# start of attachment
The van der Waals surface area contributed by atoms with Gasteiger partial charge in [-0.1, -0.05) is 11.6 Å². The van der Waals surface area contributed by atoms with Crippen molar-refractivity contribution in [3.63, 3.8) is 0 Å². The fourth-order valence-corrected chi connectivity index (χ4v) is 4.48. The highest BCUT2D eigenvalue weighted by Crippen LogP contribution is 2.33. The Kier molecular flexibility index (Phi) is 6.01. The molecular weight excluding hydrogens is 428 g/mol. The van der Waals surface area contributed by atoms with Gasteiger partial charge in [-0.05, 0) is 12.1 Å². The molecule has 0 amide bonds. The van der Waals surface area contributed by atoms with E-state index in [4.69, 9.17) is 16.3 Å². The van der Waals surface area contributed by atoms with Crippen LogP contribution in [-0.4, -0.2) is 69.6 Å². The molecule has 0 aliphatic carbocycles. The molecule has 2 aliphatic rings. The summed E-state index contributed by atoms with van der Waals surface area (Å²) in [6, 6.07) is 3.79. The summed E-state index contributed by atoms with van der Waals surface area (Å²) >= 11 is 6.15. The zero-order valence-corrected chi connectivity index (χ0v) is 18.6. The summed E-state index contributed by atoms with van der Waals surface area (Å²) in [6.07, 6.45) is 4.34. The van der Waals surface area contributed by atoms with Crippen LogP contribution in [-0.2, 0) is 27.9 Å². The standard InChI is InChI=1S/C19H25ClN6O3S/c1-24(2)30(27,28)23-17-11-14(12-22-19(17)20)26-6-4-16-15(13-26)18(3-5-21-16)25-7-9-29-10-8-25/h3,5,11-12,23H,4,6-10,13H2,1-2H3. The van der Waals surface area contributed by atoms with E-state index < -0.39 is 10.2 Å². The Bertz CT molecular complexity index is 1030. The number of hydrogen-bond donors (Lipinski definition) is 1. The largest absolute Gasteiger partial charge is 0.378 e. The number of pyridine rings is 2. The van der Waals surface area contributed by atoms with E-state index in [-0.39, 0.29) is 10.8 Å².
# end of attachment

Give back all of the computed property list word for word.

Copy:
The van der Waals surface area contributed by atoms with Gasteiger partial charge in [-0.1, -0.05) is 11.6 Å². The van der Waals surface area contributed by atoms with Crippen molar-refractivity contribution in [3.63, 3.8) is 0 Å². The fourth-order valence-corrected chi connectivity index (χ4v) is 4.48. The highest BCUT2D eigenvalue weighted by Crippen LogP contribution is 2.33. The Kier molecular flexibility index (Phi) is 6.01. The molecular weight excluding hydrogens is 428 g/mol. The van der Waals surface area contributed by atoms with Gasteiger partial charge in [-0.05, 0) is 12.1 Å². The molecule has 0 amide bonds. The van der Waals surface area contributed by atoms with E-state index in [4.69, 9.17) is 16.3 Å². The van der Waals surface area contributed by atoms with Crippen LogP contribution in [-0.4, -0.2) is 69.6 Å². The molecule has 0 aliphatic carbocycles. The molecule has 2 aliphatic rings. The summed E-state index contributed by atoms with van der Waals surface area (Å²) in [6, 6.07) is 3.79. The summed E-state index contributed by atoms with van der Waals surface area (Å²) >= 11 is 6.15. The zero-order valence-corrected chi connectivity index (χ0v) is 18.6. The summed E-state index contributed by atoms with van der Waals surface area (Å²) in [6.07, 6.45) is 4.34. The van der Waals surface area contributed by atoms with Crippen LogP contribution in [-0.2, 0) is 27.9 Å². The standard InChI is InChI=1S/C19H25ClN6O3S/c1-24(2)30(27,28)23-17-11-14(12-22-19(17)20)26-6-4-16-15(13-26)18(3-5-21-16)25-7-9-29-10-8-25/h3,5,11-12,23H,4,6-10,13H2,1-2H3. The van der Waals surface area contributed by atoms with E-state index < -0.39 is 10.2 Å². The Bertz CT molecular complexity index is 1030. The number of hydrogen-bond donors (Lipinski definition) is 1. The largest absolute Gasteiger partial charge is 0.378 e. The number of pyridine rings is 2. The van der Waals surface area contributed by atoms with E-state index in [-0.39, 0.29) is 10.8 Å².